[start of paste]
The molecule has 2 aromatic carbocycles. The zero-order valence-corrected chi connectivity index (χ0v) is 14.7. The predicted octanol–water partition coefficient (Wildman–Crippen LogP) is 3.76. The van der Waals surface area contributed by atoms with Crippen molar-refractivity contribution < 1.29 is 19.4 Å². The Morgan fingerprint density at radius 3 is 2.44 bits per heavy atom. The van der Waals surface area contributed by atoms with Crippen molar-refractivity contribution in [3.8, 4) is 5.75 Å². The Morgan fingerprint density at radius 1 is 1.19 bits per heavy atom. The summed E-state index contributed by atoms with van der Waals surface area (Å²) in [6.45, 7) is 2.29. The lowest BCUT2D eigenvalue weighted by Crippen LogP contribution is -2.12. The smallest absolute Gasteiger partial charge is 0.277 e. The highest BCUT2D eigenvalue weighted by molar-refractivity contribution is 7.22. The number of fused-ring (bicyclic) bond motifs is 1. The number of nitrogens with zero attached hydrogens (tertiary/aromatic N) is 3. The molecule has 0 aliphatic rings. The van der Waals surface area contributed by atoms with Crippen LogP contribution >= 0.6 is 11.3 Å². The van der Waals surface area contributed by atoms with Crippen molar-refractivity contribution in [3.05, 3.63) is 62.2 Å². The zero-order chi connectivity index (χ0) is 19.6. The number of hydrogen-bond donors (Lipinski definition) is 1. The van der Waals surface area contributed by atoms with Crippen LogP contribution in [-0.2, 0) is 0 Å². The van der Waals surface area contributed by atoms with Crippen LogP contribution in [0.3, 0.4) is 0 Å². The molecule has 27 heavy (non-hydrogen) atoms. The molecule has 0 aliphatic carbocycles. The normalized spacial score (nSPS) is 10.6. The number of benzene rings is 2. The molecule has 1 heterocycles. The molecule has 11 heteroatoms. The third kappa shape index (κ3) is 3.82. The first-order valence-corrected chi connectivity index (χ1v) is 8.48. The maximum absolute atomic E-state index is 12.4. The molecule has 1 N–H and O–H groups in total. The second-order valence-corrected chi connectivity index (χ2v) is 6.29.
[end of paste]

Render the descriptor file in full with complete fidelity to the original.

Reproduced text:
The molecule has 2 aromatic carbocycles. The zero-order valence-corrected chi connectivity index (χ0v) is 14.7. The predicted octanol–water partition coefficient (Wildman–Crippen LogP) is 3.76. The van der Waals surface area contributed by atoms with Crippen molar-refractivity contribution < 1.29 is 19.4 Å². The Morgan fingerprint density at radius 3 is 2.44 bits per heavy atom. The van der Waals surface area contributed by atoms with Crippen molar-refractivity contribution in [3.8, 4) is 5.75 Å². The Morgan fingerprint density at radius 1 is 1.19 bits per heavy atom. The summed E-state index contributed by atoms with van der Waals surface area (Å²) in [6.45, 7) is 2.29. The lowest BCUT2D eigenvalue weighted by Crippen LogP contribution is -2.12. The smallest absolute Gasteiger partial charge is 0.277 e. The highest BCUT2D eigenvalue weighted by molar-refractivity contribution is 7.22. The number of fused-ring (bicyclic) bond motifs is 1. The number of nitrogens with zero attached hydrogens (tertiary/aromatic N) is 3. The molecule has 0 aliphatic rings. The van der Waals surface area contributed by atoms with Crippen LogP contribution >= 0.6 is 11.3 Å². The van der Waals surface area contributed by atoms with Crippen molar-refractivity contribution in [3.05, 3.63) is 62.2 Å². The zero-order chi connectivity index (χ0) is 19.6. The number of hydrogen-bond donors (Lipinski definition) is 1. The van der Waals surface area contributed by atoms with Crippen LogP contribution in [-0.2, 0) is 0 Å². The van der Waals surface area contributed by atoms with Crippen LogP contribution in [0.3, 0.4) is 0 Å². The molecule has 27 heavy (non-hydrogen) atoms. The molecule has 0 aliphatic carbocycles. The normalized spacial score (nSPS) is 10.6. The number of benzene rings is 2. The molecule has 1 heterocycles. The molecule has 11 heteroatoms. The third kappa shape index (κ3) is 3.82. The first-order valence-corrected chi connectivity index (χ1v) is 8.48. The maximum absolute atomic E-state index is 12.4. The molecule has 1 N–H and O–H groups in total. The second-order valence-corrected chi connectivity index (χ2v) is 6.29.